Down in the polls, low on cash and deeply unpopular, Rep. Frank Guinta could use all the help he can get defending his 1st District Congressional seat.
But, adding insult to injury, the incumbent has been all but abandoned by the Republican party’s major lifeline for House candidates.
Last week, the Republican National Congressional Committee pulled more than $700,000 in broadcast TV ads that were scheduled for the last two weeks of the campaign.
The ad cancelation is the latest blow for Guinta, whose fundraising has suffered since a Federal Election Commission ruling that he improperly relied on his parents to help pay for earlier campaigns. Guinta has steadfastly denied the FEC’s conclusions, but he agreed to pay back $355,000 in loans and was fined $15,000.
Guinta may be in no position to make up the loss of the NRCC’s support. The group’s spending on the race was already well below that of 2014, when it spent some $4 million to help him win back the seat from Democrat Carol Shea-Porter.
And this year, according to recent FEC filings, Shea-Porter has a considerable cash advantage. As of October 1, she had $400,000 in the bank, compared to $161,000 by Guinta, and is poised to outspend his campaign on TV by more than $100,000 in the final days.
The financial disparity might be why the NRCC’s counterpart, the Democratic Congressional Campaign Committee, as well as another Democratic group, the House Majority PAC, pulled their planned television buys in New Hampshire weeks ago.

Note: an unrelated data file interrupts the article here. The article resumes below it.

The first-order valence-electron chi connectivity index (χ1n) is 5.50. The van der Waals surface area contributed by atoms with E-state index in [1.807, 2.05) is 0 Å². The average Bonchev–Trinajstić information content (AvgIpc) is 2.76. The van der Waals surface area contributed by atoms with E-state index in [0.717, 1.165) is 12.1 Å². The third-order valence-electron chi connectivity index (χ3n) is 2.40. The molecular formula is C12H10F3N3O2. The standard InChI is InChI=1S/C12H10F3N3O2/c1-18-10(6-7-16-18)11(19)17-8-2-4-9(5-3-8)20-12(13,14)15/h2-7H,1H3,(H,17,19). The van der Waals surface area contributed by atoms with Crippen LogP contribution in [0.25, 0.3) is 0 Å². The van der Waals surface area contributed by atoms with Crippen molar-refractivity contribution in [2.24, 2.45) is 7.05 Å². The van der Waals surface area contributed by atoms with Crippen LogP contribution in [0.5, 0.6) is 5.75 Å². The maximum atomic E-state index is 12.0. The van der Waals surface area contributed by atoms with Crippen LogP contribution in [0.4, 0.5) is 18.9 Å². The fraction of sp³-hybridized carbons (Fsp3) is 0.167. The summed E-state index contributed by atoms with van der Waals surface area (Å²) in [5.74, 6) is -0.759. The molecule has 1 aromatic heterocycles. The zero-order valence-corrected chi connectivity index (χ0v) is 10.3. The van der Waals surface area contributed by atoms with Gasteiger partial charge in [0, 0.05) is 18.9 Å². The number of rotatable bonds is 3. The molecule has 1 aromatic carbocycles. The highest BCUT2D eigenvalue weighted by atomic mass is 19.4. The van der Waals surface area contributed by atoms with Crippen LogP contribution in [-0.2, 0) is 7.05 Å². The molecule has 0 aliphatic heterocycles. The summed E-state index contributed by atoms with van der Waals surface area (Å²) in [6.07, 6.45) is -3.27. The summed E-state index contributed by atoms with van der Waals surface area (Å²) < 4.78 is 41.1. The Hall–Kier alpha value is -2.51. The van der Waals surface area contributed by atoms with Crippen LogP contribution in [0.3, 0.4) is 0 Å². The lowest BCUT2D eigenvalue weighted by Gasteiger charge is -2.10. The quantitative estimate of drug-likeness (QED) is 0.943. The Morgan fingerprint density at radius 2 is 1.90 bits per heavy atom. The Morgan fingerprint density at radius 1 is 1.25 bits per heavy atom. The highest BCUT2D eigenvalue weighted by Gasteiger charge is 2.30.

The RNCC did not return a call seeking comment, and a spokesman for the DCCC declined to talk about the party’s advertising strategy. But he said recent polls suggest Shea-Porter has a comfortable lead over Guinta.
“Carol Shea-Porter is in a very strong position heading into November,” he said.
University of New Hampshire political science professor Dante Scala said the District 1 race has been a bellwether for both parties and on the “short list of targets” for spending for at least a decade.
But with nearly half of likely voters in 1st District holding an unfavorable opinion of the incumbent, according to UNH’s most recent polling, both sides have turned their attention to more competitive races.
“That both parties have abandoned it this cycle speaks volumes about the viability of the incumbent, as well as the overall political environment,” Scala said.